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'While these services may not be part of your personal, day-to-day experiences, they are critical components of a healthy, vibrant community'

PMG FILE PHOTO - Measure 5-277, on the ballot for the Nov. 5 election, proposes to create a public transit tax district, with a tax rate of 18 cents per $1,000 of assessed property value. A Columbia County taxpayer --- with the exception of those in the city of Prescott, which opted out of the district --- with property assessed at $250,000 would pay $45 annually in public transit taxes.

Taxes.

For most, it's an ugly word. For some, it's a fighting word synonymous with "theft."

There are also those who examine proposed services and weigh the benefit, or potential benefit, of those services against the associated personal expense. For that examination to be effective, however, it needs to be viewed through the lens of the best interest for the community, not just in relation to the individual.

Two tax initiatives appearing on local ballots on the Nov. 5 election warrant just such examination.

Measure 5-275 — Scappoose gas tax

The Scappoose City Council is proposing to establish a 3-cents-per-gallon gas tax on all fuel sold in the Scappoose city limits for the next 10 years, at which time it would sunset absent voter renewal. Revenue generated from the tax would be used to improve sidewalks and roads in the city. If passed, the tax is expected to generate around $300,000 annually.

Promoters of Measure 5-275 point to information provided by city staffers indicating most fuel purchases in the city occurs by motorists who don't live in Scappoose. It's a compelling argument: Essentially, outsiders are going to pay the majority expense for Scappoose residents to have a better standard of community living.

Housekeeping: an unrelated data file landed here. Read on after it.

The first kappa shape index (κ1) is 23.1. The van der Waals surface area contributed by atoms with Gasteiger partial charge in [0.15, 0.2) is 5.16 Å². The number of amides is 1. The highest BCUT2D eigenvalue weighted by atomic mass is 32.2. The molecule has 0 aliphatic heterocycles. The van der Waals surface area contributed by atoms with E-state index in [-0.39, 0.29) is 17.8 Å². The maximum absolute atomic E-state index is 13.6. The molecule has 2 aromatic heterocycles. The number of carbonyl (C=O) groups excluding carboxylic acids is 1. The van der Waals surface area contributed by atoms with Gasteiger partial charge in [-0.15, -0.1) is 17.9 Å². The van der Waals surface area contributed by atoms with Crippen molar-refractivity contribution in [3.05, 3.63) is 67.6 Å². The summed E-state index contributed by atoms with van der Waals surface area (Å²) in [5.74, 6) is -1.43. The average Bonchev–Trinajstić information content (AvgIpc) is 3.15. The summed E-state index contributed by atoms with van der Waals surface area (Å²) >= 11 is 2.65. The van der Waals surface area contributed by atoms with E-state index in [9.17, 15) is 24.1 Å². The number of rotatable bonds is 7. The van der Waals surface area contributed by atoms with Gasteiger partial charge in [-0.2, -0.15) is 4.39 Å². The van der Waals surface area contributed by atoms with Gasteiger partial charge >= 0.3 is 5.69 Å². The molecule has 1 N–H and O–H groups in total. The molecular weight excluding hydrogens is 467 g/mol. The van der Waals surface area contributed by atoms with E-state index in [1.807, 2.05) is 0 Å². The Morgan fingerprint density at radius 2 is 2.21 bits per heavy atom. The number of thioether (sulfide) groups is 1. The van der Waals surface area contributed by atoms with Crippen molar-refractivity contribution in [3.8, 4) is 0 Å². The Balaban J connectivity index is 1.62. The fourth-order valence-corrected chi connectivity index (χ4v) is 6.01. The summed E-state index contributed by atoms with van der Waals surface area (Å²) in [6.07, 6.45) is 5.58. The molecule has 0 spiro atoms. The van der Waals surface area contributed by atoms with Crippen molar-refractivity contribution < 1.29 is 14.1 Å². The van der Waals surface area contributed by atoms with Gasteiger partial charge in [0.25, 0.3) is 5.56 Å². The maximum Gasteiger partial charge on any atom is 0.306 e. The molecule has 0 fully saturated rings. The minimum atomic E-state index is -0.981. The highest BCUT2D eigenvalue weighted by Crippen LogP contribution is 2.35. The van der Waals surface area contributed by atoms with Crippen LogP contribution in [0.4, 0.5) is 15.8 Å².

A 3-cent hike per gallon of fuel purchased is unlikely enough to make a passing motorist avoid Scappoose gas stations in favor of those in St. Helens or elsewhere, at least in the current economic climate. Motorists passing into Multnomah County and Portland — the latter having the steepest fuel tax in the area except for the state of Washington — on the hunt for cheaper fuel would come up short. Just a couple years ago, in 2016, for instance, Portland voters approved a four-year gas tax that placed fuel in Portland among the highest priced in the state.

The Scappoose proposal seems spot on for the potential to generate new revenue without being too much of a burden, even to those who live in the city. Not to mention fuel prices are expected to drop over the span of 2020, according to the U.S. Energy Information Administration.

From our perspective, it's a good deal that will help the city address its ballooning street maintenance backlog, which is creeping toward $2 million, and would fund needed sidewalk projects to improve pedestrian safety. The collected revenue could also be leveraged to secure state grant dollars to tap programs such as Oregon Department of Transportation's Safe Routes to Schools program.